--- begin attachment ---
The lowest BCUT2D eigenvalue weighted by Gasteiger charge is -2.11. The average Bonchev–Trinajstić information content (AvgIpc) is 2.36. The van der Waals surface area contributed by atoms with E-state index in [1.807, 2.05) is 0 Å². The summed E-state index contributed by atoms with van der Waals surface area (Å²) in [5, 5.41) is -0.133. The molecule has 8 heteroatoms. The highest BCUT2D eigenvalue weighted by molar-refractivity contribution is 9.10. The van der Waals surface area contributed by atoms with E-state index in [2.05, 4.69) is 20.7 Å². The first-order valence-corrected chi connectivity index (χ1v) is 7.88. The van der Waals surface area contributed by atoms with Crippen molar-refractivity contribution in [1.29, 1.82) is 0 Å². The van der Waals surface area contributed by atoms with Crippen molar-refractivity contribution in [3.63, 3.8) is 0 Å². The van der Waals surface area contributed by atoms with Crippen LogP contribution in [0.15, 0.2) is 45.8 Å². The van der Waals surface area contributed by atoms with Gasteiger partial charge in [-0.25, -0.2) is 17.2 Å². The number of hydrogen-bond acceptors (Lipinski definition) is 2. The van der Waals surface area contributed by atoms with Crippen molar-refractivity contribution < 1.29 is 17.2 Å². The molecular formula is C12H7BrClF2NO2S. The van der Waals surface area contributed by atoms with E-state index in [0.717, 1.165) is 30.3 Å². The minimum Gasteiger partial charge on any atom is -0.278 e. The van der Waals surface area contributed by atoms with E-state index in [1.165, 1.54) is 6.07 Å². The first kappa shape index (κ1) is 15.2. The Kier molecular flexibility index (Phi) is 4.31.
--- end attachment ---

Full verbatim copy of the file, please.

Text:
The lowest BCUT2D eigenvalue weighted by Gasteiger charge is -2.11. The average Bonchev–Trinajstić information content (AvgIpc) is 2.36. The van der Waals surface area contributed by atoms with E-state index in [1.807, 2.05) is 0 Å². The summed E-state index contributed by atoms with van der Waals surface area (Å²) in [5, 5.41) is -0.133. The molecule has 8 heteroatoms. The highest BCUT2D eigenvalue weighted by molar-refractivity contribution is 9.10. The van der Waals surface area contributed by atoms with E-state index in [2.05, 4.69) is 20.7 Å². The first-order valence-corrected chi connectivity index (χ1v) is 7.88. The van der Waals surface area contributed by atoms with Crippen molar-refractivity contribution in [1.29, 1.82) is 0 Å². The van der Waals surface area contributed by atoms with Crippen molar-refractivity contribution in [3.63, 3.8) is 0 Å². The van der Waals surface area contributed by atoms with Crippen LogP contribution in [0.15, 0.2) is 45.8 Å². The van der Waals surface area contributed by atoms with Gasteiger partial charge in [-0.25, -0.2) is 17.2 Å². The number of hydrogen-bond acceptors (Lipinski definition) is 2. The van der Waals surface area contributed by atoms with Crippen molar-refractivity contribution < 1.29 is 17.2 Å². The molecular formula is C12H7BrClF2NO2S. The van der Waals surface area contributed by atoms with E-state index in [0.717, 1.165) is 30.3 Å². The minimum Gasteiger partial charge on any atom is -0.278 e. The van der Waals surface area contributed by atoms with E-state index in [1.165, 1.54) is 6.07 Å². The first kappa shape index (κ1) is 15.2. The Kier molecular flexibility index (Phi) is 4.31.